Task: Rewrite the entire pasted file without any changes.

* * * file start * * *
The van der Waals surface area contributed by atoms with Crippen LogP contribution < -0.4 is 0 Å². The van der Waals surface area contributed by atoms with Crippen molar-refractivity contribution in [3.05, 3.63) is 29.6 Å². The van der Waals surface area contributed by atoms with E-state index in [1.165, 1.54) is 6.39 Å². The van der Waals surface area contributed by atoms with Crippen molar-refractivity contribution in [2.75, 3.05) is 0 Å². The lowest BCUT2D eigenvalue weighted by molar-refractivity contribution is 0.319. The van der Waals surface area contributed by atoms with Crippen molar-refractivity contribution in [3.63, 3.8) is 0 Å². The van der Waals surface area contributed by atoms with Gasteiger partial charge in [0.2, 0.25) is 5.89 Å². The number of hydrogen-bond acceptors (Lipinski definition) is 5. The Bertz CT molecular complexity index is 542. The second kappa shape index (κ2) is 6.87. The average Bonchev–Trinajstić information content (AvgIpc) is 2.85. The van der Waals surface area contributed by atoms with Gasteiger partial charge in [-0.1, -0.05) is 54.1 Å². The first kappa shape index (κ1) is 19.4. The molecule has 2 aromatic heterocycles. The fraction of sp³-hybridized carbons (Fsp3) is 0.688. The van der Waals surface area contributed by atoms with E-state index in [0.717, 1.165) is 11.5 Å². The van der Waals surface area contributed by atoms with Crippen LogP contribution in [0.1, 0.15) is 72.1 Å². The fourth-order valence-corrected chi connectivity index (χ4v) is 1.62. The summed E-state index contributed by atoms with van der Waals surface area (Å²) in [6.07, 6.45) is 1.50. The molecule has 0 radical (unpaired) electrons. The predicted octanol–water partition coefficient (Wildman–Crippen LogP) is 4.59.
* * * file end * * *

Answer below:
The van der Waals surface area contributed by atoms with Crippen LogP contribution < -0.4 is 0 Å². The van der Waals surface area contributed by atoms with Crippen molar-refractivity contribution in [3.05, 3.63) is 29.6 Å². The van der Waals surface area contributed by atoms with E-state index in [1.165, 1.54) is 6.39 Å². The van der Waals surface area contributed by atoms with Crippen molar-refractivity contribution in [2.75, 3.05) is 0 Å². The lowest BCUT2D eigenvalue weighted by molar-refractivity contribution is 0.319. The van der Waals surface area contributed by atoms with Crippen molar-refractivity contribution in [3.63, 3.8) is 0 Å². The van der Waals surface area contributed by atoms with Gasteiger partial charge in [0.2, 0.25) is 5.89 Å². The number of hydrogen-bond acceptors (Lipinski definition) is 5. The Bertz CT molecular complexity index is 542. The second kappa shape index (κ2) is 6.87. The average Bonchev–Trinajstić information content (AvgIpc) is 2.85. The van der Waals surface area contributed by atoms with Gasteiger partial charge in [-0.1, -0.05) is 54.1 Å². The first kappa shape index (κ1) is 19.4. The molecule has 2 aromatic heterocycles. The fraction of sp³-hybridized carbons (Fsp3) is 0.688. The van der Waals surface area contributed by atoms with E-state index in [0.717, 1.165) is 11.5 Å². The van der Waals surface area contributed by atoms with Crippen LogP contribution in [0.1, 0.15) is 72.1 Å². The fourth-order valence-corrected chi connectivity index (χ4v) is 1.62. The summed E-state index contributed by atoms with van der Waals surface area (Å²) in [6.07, 6.45) is 1.50. The molecule has 0 radical (unpaired) electrons. The predicted octanol–water partition coefficient (Wildman–Crippen LogP) is 4.59.